Over time, they had assimilated and imbibed Indian sensibilities and beliefs. They even acknowledged Goddess Kali as their own, and offered noodles, chop suey, rice and vegetable dishes as an offering to her and as a sign of unity with the Indians.
This saw the emergence of a cultural fusion between the two nations and the first Indo-Chinese restaurant opened in Kolkata with hordes of people coming from all over. Kim Sa, an employee working there, decided to venture to the south to Madras and introduce this style of cooking. He is the great grandfather of my friend Claire, who runs a successful beauty parlour and restaurant in Bengaluru today. During a get together with her, she told me of this story and how dishes like fiery Dragon Chicken and Gobi Manchurian were born.
Indo-Chinese cuisine can thus be traced to almost 100 years ago and it has helped two countries bond like nothing else could. When I visited Claire, she made me a special dish that has many fans — sweet and sour prawn. She also told me how this strange but delicious cuisine tends to have Indian spices such as cumin seeds, coriander seeds and turmeric, which are traditionally not associated with authentic Chinese cuisine, and Oriental influences like chilli, ginger, garlic, sesame seeds, Sichuan peppercorns, thus making it truly finger-licking good.
It’s amazing how one cuisine managed to tickle the taste buds of folks in every small town and city across India — noodles in any form is as popular in a village in Trichy as it is in Amritsar. It comes as no surprise that every region has also adapted and created their own versions of these desi Chinese dishes. This is no small feat, especially for a foreign cuisine, but which street do you see in India today, without a thallu vandi at least, Schezwan paneer dosa or chilli garlic fried rice?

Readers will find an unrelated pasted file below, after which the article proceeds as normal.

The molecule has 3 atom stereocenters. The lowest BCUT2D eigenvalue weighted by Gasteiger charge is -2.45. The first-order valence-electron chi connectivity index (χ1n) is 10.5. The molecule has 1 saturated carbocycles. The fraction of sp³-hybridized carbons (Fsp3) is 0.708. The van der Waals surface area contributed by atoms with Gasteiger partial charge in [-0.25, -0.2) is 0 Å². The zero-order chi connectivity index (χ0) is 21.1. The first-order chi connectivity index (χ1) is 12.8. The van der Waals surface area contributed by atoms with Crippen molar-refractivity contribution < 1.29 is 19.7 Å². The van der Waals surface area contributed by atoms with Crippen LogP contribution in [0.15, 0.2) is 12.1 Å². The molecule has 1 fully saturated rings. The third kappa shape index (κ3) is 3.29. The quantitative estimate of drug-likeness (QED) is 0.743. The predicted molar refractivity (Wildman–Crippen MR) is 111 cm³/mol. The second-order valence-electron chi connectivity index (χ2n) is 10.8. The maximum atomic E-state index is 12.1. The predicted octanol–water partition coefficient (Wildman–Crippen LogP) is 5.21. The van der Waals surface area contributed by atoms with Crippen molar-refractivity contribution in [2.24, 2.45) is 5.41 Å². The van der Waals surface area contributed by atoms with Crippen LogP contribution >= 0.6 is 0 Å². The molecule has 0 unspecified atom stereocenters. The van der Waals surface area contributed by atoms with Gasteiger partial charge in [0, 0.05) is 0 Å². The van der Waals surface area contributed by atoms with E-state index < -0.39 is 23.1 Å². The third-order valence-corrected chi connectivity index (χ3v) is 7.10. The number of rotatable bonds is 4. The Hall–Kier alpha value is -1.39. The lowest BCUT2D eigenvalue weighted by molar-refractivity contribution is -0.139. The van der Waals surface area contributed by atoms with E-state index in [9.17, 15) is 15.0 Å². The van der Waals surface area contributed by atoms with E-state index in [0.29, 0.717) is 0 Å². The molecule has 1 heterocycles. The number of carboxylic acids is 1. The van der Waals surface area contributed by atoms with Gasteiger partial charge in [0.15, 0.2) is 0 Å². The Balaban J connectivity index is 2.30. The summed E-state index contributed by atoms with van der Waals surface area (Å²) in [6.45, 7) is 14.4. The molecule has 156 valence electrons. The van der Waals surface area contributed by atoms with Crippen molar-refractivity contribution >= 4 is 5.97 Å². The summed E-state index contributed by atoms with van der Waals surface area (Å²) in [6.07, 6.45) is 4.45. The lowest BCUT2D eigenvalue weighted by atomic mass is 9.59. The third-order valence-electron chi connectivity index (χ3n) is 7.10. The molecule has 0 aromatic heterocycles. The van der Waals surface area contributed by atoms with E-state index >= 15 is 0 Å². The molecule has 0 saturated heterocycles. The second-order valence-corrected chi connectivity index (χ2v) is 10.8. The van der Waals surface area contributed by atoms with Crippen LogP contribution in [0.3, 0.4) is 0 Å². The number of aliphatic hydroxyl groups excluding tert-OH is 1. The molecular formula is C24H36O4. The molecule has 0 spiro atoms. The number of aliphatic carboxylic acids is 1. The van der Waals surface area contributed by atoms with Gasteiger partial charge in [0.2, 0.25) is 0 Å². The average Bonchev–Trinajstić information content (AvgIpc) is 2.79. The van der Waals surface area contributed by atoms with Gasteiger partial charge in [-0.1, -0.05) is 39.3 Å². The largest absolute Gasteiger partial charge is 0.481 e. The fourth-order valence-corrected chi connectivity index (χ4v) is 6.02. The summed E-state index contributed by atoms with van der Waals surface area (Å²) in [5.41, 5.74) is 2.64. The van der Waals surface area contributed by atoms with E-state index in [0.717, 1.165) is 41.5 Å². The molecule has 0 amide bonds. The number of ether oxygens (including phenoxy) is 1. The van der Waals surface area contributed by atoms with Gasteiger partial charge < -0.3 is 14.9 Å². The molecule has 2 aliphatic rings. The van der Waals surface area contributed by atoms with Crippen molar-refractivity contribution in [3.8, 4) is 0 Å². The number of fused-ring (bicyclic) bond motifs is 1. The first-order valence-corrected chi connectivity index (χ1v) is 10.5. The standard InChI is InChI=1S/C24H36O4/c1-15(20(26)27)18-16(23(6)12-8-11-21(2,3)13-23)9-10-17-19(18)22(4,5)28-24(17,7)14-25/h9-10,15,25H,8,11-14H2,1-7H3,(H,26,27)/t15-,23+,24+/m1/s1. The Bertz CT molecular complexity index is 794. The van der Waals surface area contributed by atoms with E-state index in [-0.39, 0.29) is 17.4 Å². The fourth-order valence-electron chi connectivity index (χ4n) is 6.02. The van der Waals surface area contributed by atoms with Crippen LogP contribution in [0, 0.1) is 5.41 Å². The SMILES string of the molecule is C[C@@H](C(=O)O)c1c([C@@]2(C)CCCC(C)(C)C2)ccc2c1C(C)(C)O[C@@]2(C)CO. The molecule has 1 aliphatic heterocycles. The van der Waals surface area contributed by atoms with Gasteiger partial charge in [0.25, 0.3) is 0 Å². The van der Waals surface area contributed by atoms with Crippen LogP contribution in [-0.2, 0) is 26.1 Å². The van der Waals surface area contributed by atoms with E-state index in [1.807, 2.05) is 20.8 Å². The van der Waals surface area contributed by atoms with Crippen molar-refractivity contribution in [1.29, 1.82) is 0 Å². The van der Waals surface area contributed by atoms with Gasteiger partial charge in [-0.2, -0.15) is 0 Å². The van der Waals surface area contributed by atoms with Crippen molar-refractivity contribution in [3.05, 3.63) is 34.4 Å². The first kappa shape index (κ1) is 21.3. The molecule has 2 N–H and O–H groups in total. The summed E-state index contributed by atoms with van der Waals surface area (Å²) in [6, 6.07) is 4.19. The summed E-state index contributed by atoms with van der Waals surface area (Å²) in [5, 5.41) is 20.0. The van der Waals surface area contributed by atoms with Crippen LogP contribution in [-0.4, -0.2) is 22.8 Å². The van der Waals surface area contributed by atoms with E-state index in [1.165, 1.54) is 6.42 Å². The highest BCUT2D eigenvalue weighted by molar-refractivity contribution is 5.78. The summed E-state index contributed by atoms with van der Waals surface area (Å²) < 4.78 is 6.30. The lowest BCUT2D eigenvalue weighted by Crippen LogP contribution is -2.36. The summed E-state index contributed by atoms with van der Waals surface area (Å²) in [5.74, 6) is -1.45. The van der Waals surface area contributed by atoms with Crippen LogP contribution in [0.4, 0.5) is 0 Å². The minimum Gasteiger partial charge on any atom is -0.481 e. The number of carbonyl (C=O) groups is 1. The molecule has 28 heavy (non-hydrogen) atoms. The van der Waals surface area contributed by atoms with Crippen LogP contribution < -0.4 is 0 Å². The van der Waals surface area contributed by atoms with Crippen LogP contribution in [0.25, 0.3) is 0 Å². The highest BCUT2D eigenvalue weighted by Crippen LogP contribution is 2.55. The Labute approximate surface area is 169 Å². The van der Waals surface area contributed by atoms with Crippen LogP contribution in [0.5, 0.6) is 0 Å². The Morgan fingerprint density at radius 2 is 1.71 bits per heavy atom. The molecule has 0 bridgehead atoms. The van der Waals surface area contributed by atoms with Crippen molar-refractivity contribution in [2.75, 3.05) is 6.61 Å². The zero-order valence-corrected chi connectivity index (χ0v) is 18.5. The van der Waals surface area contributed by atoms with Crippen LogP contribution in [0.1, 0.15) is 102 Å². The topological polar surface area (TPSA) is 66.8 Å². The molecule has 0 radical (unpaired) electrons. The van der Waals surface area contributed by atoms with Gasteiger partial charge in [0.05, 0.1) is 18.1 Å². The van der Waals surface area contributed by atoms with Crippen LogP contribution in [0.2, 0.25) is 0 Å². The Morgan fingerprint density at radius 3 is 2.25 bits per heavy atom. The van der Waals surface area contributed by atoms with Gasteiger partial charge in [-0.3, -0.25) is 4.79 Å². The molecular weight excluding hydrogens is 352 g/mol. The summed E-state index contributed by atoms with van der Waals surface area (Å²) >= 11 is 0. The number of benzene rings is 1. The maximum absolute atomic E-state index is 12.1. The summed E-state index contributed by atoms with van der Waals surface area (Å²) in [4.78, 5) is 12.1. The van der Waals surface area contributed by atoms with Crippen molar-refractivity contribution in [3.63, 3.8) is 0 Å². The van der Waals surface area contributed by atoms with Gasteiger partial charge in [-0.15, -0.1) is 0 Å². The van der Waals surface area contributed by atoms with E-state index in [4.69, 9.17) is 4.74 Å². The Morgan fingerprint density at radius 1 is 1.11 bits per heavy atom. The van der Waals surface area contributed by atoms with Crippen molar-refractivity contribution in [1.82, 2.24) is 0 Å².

Prawns, shelled and de-veined 16-20
Salt to taste
White/black peppercorns, crushed to taste
Red chilli paste 1 1/2 tablespoons
Corn flour 1 tablespoon
Oil to deep fry 2 tablespoons
Garlic, chopped 1 tablespoon
Ginger, chopped 1/2 tablespoon
Celery, chopped 1/2 tablespoon
Spring onion bulbs, roughly chopped 2-3
Medium- sized green capsicum cut into triangles 1
Tomato ketchup 2 tablespoons
Vinegar 1 teaspoon
Chaat masala 1/2 teaspoon
Spring onion, chopped 2 tablespoons
Step 1: Take prawns in a bowl, add salt, half of the crushed peppercorns, chaat masala, ½ teaspoon chilli paste and corn flour and mix well. Set aside to marinate for 10-15 minutes.
Step 2: Heat sufficient oil in kadai. Deep-fry prawns till golden brown. Drain on absorbent paper.
Step 3: Heat sesame oil in a non-stick pan. Add garlic, ginger and celery; mix and sauté till fragrant.
Step 4: Add remaining chilli paste and mix well. Add spring onion bulbs and capsicum; mix and sauté for two minutes.
Step 5: Add ¼ cup water and mix well. Add salt, remaining crushed peppercorns and tomato ketchup; mix well and cook for 1-2 minutes or till the sauce thickens slightly.
Step 6: Add fried prawns and mix well. Switch off heat, add vinegar and mix.
Step 7: Garnish with spring onion greens and serve hot.
Sweet and sour prawns
Prep time: 26-30 minutes
Cooking time: 21-25 minutes
Calories per serve: 160 cl
- This fusion food is best had fresh. When you reheat it in the microwave, it tends to dry up. If you wish to reheat, do so in a kadai with a little water
- Use seasame oil for best results while cooking Indo-Chinese dishes
— Chef Ramaa Shanker is the author of Festive Offerings to the Gods: Divine Soul Recipes